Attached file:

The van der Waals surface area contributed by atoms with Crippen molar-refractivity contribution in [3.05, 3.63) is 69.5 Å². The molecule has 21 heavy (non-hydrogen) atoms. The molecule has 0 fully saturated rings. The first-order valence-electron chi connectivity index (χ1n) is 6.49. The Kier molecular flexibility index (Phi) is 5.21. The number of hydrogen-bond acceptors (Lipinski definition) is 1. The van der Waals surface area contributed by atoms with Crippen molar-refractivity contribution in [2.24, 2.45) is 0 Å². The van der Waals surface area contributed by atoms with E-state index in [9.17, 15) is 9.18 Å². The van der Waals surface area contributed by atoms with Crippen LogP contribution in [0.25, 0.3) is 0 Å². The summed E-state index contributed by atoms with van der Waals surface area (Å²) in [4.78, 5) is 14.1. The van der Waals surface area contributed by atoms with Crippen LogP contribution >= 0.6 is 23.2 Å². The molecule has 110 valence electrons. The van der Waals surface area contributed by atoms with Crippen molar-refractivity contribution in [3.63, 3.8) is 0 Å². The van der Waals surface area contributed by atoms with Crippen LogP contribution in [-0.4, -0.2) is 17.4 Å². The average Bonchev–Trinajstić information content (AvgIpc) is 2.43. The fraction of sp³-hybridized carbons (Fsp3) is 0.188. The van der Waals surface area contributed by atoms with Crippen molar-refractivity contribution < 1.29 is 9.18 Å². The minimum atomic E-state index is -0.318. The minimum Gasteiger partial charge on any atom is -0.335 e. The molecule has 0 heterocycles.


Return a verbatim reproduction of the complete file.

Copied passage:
The van der Waals surface area contributed by atoms with Crippen molar-refractivity contribution in [3.05, 3.63) is 69.5 Å². The molecule has 21 heavy (non-hydrogen) atoms. The molecule has 0 fully saturated rings. The first-order valence-electron chi connectivity index (χ1n) is 6.49. The Kier molecular flexibility index (Phi) is 5.21. The number of hydrogen-bond acceptors (Lipinski definition) is 1. The van der Waals surface area contributed by atoms with Crippen molar-refractivity contribution in [2.24, 2.45) is 0 Å². The van der Waals surface area contributed by atoms with E-state index in [9.17, 15) is 9.18 Å². The van der Waals surface area contributed by atoms with Crippen LogP contribution in [0.25, 0.3) is 0 Å². The summed E-state index contributed by atoms with van der Waals surface area (Å²) in [4.78, 5) is 14.1. The van der Waals surface area contributed by atoms with Crippen LogP contribution >= 0.6 is 23.2 Å². The molecule has 110 valence electrons. The van der Waals surface area contributed by atoms with Crippen molar-refractivity contribution in [3.63, 3.8) is 0 Å². The van der Waals surface area contributed by atoms with Crippen LogP contribution in [-0.4, -0.2) is 17.4 Å². The average Bonchev–Trinajstić information content (AvgIpc) is 2.43. The fraction of sp³-hybridized carbons (Fsp3) is 0.188. The van der Waals surface area contributed by atoms with Crippen molar-refractivity contribution < 1.29 is 9.18 Å². The minimum atomic E-state index is -0.318. The minimum Gasteiger partial charge on any atom is -0.335 e. The molecule has 0 heterocycles.